Dawkins: 'Why is a serious newspaper like the Washington Post giving space to a raving loon?'

The Washington Post's On Faith column asked four prominent figures in fields of science and theology about Family Radio evangelist Harold Camping's calculation that the rapture will occur on May 21, 2011. The group of four included evolutionary biologist Richard Dawkins. Surely The Post knew that they were dropping a turd in the punchbowl.
Q. While many are laughing at the suggestion, Camping’s followers are taking him seriously, bringing his message of impending doom to billboards and public spaces around the country. What does your tradition teach about the end of the world? How does end time theology impact real world behavior?
A. Why is a serious newspaper like the Washington Post giving space to a raving loon? I suppose the answer must be that, unlike the average loon, this one has managed to raise enough money to launch a radio station and pay for billboards. I don’t know where he gets the money, but it would be no surprise to discover that it is contributed by gullible followers – gullible enough, we may guess, to go along with him when he will inevitably explain, on May 22nd, that there must have been some error in the calculation, the rapture is postponed to . . . and please send more money to pay for updated billboards.

So, the question becomes, why are there so many well-heeled, gullible idiots out there? Why is it that an idea can be as nuts as you like and still con enough backers to finance its advertising to acquire yet more backers . . . until eventually a national newspaper notices and makes it into a silly season filler?
A few more snippets:
Evidence-free beliefs are, by definition, groundless. What my ‘tradition’ (or your ‘tradition’ or the Dalai Lama’s ‘tradition’ or Osama bin Laden’s ‘tradition’ or the bad-trip ‘tradition’ of whoever wrote Revelation) says about anything in the real world (including its end) is no more likely to be true than any urban legend, idle rumor, superstition, or science fiction novel. Yet, the moment you slap the word ‘tradition’ onto a made-up story you confer on it a spurious dignity, which we are solemnly asked to ‘respect’.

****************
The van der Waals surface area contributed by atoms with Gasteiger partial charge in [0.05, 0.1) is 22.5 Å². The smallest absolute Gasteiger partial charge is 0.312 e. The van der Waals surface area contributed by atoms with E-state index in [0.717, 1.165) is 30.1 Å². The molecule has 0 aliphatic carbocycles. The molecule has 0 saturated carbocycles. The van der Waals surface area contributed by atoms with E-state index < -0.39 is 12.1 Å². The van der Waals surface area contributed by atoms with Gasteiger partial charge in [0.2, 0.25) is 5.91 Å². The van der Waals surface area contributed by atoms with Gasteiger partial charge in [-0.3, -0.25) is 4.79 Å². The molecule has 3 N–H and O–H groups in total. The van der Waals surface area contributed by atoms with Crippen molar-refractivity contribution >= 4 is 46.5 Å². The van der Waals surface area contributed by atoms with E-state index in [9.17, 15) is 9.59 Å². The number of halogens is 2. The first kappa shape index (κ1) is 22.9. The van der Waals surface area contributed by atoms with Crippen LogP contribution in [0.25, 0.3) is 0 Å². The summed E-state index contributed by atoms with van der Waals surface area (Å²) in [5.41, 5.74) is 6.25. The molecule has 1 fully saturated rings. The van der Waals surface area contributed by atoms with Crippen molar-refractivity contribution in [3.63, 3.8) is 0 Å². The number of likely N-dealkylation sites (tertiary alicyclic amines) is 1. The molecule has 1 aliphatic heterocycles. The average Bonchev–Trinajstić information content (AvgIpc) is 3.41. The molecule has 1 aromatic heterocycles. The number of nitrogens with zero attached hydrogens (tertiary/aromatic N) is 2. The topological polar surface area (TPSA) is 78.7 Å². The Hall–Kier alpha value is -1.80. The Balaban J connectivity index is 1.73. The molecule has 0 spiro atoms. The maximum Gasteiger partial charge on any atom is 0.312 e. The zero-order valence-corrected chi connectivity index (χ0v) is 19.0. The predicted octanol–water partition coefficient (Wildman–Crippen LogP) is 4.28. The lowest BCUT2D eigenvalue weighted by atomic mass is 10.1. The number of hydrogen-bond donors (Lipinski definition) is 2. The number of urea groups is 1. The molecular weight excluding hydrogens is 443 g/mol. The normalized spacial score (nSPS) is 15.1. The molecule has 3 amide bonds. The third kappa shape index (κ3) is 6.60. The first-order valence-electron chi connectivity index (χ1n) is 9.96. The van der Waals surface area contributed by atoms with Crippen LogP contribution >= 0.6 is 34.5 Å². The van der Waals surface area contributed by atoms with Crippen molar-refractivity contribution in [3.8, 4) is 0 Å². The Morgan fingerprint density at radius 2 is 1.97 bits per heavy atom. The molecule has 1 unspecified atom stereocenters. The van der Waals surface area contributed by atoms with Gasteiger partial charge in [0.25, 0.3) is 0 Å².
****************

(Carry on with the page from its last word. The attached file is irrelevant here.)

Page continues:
Science is not a tradition, it is the organized use of evidence from the real world to make inferences about the real world...Science knows approximately how, and when, our Earth will end. In about five billion years the sun will run out of hydrogen, which will upset its self-regulating equilibrium; in its death-throes it will swell, and this planet will vaporise. Before that, we can expect, at unpredictable intervals measured in tens of millions of years, bombardment by dangerously large meteors or comets. Any one of these impacts could be catastrophic enough to destroy all life, as the one that killed the dinosaurs 65 million years ago nearly did. In the nearer future, it is pretty likely that human life will become extinct – the fate of almost all species that have ever lived.

However it happens, the end of the world will be a parochial little affair, unnoticed in the universe at large.
Dawkins' full answer can be read here. The other three responses can be accessed here.

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